How to make carpet bags

carpet image by Ragne Kabanova from

Before easy portability became a bag's highest virtue, travellers used to pack their possessions into heavy trunks that had to be lugged from place to place by porters. The carpet bag, often associated with the Reconstruction era following the American Civil War, actually has a longer history. Lightweight and capable of expanding to accommodate the volume of things inside it, this was the original carry-on bag, made quickly and cheaply from scraps of textile and leather. Today, even though most are no longer made from carpets, carpet bags retain their appeal and practicality -- and are still easy to make.

Choose your textile. Avoid real carpets, which are too thick to pass through home sewing machines. Look for tapestries and home decorating fabrics consisting of a single thickness in motifs similar to those used for carpets.

Launder your fabric to get rid of stiffening agents. The finished bag should be soft and pliable. Wash the fabric in cold water, adding a little bleach if you prefer an antique look. Follow the manufacturer's recommendations for drying.

Select or draft a simple pattern. Heed the advice of people who have mastered the specialised craft of bag-making. Get a feel for working with heavier fabrics by starting out with basic bag designs. You won't need a sewing pattern for some designs, only careful measuring. If you prefer to use a pattern, type "bag-making sewing patterns" into a search engine. See the References section for free bag patterns.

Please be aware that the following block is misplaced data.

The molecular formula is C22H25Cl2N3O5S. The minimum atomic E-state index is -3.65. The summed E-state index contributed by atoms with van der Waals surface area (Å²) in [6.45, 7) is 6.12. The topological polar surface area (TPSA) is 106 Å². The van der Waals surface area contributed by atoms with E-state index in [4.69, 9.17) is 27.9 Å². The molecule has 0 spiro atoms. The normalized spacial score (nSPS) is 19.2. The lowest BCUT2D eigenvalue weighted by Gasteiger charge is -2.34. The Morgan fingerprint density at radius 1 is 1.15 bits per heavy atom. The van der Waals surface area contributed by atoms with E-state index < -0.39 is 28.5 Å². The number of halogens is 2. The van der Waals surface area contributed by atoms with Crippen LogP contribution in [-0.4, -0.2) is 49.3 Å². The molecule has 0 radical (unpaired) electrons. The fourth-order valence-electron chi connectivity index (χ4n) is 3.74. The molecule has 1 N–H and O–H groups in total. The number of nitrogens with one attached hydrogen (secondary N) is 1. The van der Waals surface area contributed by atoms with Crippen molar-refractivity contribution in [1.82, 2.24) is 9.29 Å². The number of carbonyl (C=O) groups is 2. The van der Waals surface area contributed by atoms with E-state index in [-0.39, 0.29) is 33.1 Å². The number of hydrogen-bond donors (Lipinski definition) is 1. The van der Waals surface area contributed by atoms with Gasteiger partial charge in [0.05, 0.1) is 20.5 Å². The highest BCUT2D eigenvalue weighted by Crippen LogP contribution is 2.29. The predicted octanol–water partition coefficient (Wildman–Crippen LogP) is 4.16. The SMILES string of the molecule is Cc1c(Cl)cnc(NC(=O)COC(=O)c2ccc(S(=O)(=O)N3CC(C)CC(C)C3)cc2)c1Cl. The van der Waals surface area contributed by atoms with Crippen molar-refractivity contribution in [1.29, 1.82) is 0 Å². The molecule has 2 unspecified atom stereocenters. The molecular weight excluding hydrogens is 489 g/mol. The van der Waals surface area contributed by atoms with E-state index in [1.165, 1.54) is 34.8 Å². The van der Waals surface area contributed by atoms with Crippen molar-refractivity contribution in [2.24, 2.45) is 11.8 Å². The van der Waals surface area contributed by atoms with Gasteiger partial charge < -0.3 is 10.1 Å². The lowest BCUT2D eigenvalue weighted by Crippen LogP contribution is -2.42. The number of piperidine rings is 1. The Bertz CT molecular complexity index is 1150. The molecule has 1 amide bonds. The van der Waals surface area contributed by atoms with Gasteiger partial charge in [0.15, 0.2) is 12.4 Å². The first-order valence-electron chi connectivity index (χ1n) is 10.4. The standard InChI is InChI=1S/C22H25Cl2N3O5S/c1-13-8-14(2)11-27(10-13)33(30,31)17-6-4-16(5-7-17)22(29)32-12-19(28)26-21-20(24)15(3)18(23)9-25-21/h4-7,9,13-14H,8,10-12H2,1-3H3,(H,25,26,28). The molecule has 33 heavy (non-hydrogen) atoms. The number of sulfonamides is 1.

Choose your strap or handle preference before cutting the fabric. Options include patterns in which the strap is an extension of the body of the bag (see References section, Shoulder Bag); a length of bias-cut fabric topstitched for added strength; wooden rings attached to the body of the bag with fabric tabs; and leather straps or handles attached with grommets.

Follow instructions for cutting, ironing on the interfacing, and attaching the lining. If your fabric is thin enough, pin the lining and interlining together and cut all at the same time. Otherwise, cut the bag fabric first and use the pieces as templates for cutting the lining and interlining, matching the pattern's notches and markings.

Sew the pieces together. With right sides of the bag fabric together, stitch all the way around, starting and ending at the points specified in your pattern. Notch inner corners and trim seam allowances. Turn the bag inside out and if necessary, flatten the seam by pressing with a cool iron. Hand-finish or topstitch to close the seam's gap.

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